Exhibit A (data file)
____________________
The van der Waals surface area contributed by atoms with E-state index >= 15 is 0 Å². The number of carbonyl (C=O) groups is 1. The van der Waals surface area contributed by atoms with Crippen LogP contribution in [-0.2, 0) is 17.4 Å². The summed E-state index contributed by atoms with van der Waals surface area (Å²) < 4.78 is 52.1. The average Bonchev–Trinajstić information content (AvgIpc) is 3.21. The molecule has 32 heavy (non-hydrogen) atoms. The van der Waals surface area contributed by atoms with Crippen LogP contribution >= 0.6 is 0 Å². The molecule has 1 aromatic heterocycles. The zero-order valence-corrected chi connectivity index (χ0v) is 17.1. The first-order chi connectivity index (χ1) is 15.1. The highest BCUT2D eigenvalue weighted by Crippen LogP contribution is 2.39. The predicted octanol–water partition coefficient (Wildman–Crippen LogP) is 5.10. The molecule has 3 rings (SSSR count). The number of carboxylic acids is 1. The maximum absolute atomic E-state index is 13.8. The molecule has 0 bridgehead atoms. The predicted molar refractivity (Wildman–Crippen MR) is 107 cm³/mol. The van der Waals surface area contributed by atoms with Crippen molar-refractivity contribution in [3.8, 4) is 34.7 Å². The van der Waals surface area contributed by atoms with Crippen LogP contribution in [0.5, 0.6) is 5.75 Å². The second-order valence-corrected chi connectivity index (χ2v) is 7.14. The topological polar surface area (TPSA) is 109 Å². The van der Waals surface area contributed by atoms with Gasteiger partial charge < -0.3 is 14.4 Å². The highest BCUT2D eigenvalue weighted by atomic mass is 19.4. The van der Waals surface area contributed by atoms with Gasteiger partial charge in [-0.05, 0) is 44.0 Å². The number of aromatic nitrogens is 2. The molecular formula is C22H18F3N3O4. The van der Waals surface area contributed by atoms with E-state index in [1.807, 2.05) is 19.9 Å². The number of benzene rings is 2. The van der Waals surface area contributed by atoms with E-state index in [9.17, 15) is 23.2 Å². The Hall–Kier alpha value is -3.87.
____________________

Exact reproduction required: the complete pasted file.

The van der Waals surface area contributed by atoms with E-state index >= 15 is 0 Å². The number of carbonyl (C=O) groups is 1. The van der Waals surface area contributed by atoms with Crippen LogP contribution in [-0.2, 0) is 17.4 Å². The summed E-state index contributed by atoms with van der Waals surface area (Å²) < 4.78 is 52.1. The average Bonchev–Trinajstić information content (AvgIpc) is 3.21. The molecule has 32 heavy (non-hydrogen) atoms. The van der Waals surface area contributed by atoms with Crippen LogP contribution >= 0.6 is 0 Å². The molecule has 1 aromatic heterocycles. The zero-order valence-corrected chi connectivity index (χ0v) is 17.1. The first-order chi connectivity index (χ1) is 15.1. The highest BCUT2D eigenvalue weighted by Crippen LogP contribution is 2.39. The predicted octanol–water partition coefficient (Wildman–Crippen LogP) is 5.10. The molecule has 3 rings (SSSR count). The number of carboxylic acids is 1. The maximum absolute atomic E-state index is 13.8. The molecule has 0 bridgehead atoms. The predicted molar refractivity (Wildman–Crippen MR) is 107 cm³/mol. The van der Waals surface area contributed by atoms with Crippen molar-refractivity contribution in [3.8, 4) is 34.7 Å². The van der Waals surface area contributed by atoms with Crippen LogP contribution in [0.5, 0.6) is 5.75 Å². The second-order valence-corrected chi connectivity index (χ2v) is 7.14. The topological polar surface area (TPSA) is 109 Å². The van der Waals surface area contributed by atoms with Gasteiger partial charge < -0.3 is 14.4 Å². The highest BCUT2D eigenvalue weighted by atomic mass is 19.4. The van der Waals surface area contributed by atoms with Gasteiger partial charge in [-0.05, 0) is 44.0 Å². The number of aromatic nitrogens is 2. The molecular formula is C22H18F3N3O4. The van der Waals surface area contributed by atoms with E-state index in [1.807, 2.05) is 19.9 Å². The number of benzene rings is 2. The van der Waals surface area contributed by atoms with E-state index in [9.17, 15) is 23.2 Å². The Hall–Kier alpha value is -3.87.